- When cleaning up, wear strong boots, gloves and protective clothing, and wash your hands and clothes regularly.
- Mental health support: - Lifeline go to www.lifeline.org.au or phone 13 11 14. - Beyond Blue go to www.beyondblue.org.au or phone 1300 224 636. - Kids Helpline go to www.kidshelpline.com.au or phone 1800 551 800. - SANE Australia go to www.sane.org or phone 1800 187 263.
- Be aware of road hazards such as mud, debris, loose roofing itrn, fallen trees and branches and damaged roads or bridges.
- Drive slowly and obey all road signs.
- Traffic lights, street lights and other safety lights may not be working
- For more information on road closures go to the VicRoads website traffic.vicroads.vic.gov.au or phone 131 170.
- Use generators with extreme caution and only to power appliances directly.
- Do not connect the output to the switchboard or wiring as this can cause a safety risk for AusNet Services’ own field workers.
- Make sure a registered electrician undertakes any such work.
- Try to keep cold and frozen food as cold as possible. This is the most important thing. If food is still cold to touch (less than 5 C), it is safe to use.
- Once cold or frozen food is no longer cold to touch, it can be kept and eaten for up to four hours and then it must be thrown away or, if it is raw meat, it should be cooked and eaten. Eat hot food within four hours of it being hot, or throw it away. If the power comes back on when frozen food is still solid, the food is safe to refreeze.
- Move food from the fridge to the freezer. If available, put bagged ice under food packages and trays stored in freezers and fridges if the power failure lasts more than one hour. Place an insulating blanket over cold or frozen food where possible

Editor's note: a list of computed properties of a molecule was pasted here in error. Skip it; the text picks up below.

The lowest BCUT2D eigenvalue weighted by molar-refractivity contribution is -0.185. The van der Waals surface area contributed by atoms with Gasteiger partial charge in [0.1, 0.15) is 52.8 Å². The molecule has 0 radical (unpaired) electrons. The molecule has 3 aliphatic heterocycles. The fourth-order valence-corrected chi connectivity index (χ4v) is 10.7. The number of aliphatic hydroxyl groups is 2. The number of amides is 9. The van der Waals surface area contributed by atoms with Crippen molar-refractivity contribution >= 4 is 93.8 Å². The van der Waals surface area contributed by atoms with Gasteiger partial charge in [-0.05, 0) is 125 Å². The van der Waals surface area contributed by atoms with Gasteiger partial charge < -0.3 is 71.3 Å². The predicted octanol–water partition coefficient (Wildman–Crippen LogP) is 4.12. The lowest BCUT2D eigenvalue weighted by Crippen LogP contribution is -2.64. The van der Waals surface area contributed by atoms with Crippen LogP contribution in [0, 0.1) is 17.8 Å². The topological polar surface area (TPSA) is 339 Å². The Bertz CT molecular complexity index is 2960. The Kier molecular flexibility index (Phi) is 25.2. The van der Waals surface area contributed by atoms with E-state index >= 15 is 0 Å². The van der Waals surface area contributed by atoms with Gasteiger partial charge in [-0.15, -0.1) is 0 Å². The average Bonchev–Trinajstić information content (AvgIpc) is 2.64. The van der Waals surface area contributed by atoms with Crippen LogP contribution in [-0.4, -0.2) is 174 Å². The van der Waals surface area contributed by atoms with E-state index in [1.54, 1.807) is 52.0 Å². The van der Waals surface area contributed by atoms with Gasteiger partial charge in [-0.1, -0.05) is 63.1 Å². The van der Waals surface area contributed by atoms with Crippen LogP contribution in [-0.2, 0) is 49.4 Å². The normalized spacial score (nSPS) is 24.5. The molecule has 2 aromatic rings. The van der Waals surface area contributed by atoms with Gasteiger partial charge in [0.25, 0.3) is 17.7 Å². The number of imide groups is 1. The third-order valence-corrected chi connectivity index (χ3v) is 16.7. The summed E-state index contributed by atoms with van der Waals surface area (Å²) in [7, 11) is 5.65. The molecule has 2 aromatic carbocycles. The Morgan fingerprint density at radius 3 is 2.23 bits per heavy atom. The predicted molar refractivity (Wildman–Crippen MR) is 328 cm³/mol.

- Only open the fridge and freezer doors when absolutely necessary. This will keep the food and air temperate colder for longer.
- For storm warnings and information, phone the Bureau of Metereology on 1300 659 217 or go to www.bom.gov.au/vic/warnings/.
- For life threatening emergencies phone Triple Zero (000).
- For severe weather related emergency assistance from the SES, phone 132 500.
- If your property is damaged, contact your insurance company as soon as possible. Take photos of any damage.
- Go to www.emergency.vic.gov.au.
- For road closure information, go to traffic.vicroads.vic.gov.au or phone 13 11 70.
- Listen to ABC Local Radio, commercial and designated community radio stations, or Sky News TV.
- Phone the VicEmergency Hotline to talk to someone about this newsletter on 1800 226 226 (freecall).
- People who are deaf, hard of hearing, or who have a speech/communication impairment can contact VicEmergency Hotline via the National Relay Service on 1800 555 677.
- For help with English, phone the Translating and Interpreting Service on 131 450 (freecall) and ask them to telephone VicEmergency Hotline. If you know someone who cannot speak English, provide them with this number.
- Download the VicEmergency app or follow VicEmergency on Twitter (#vicstorms) or Facebook.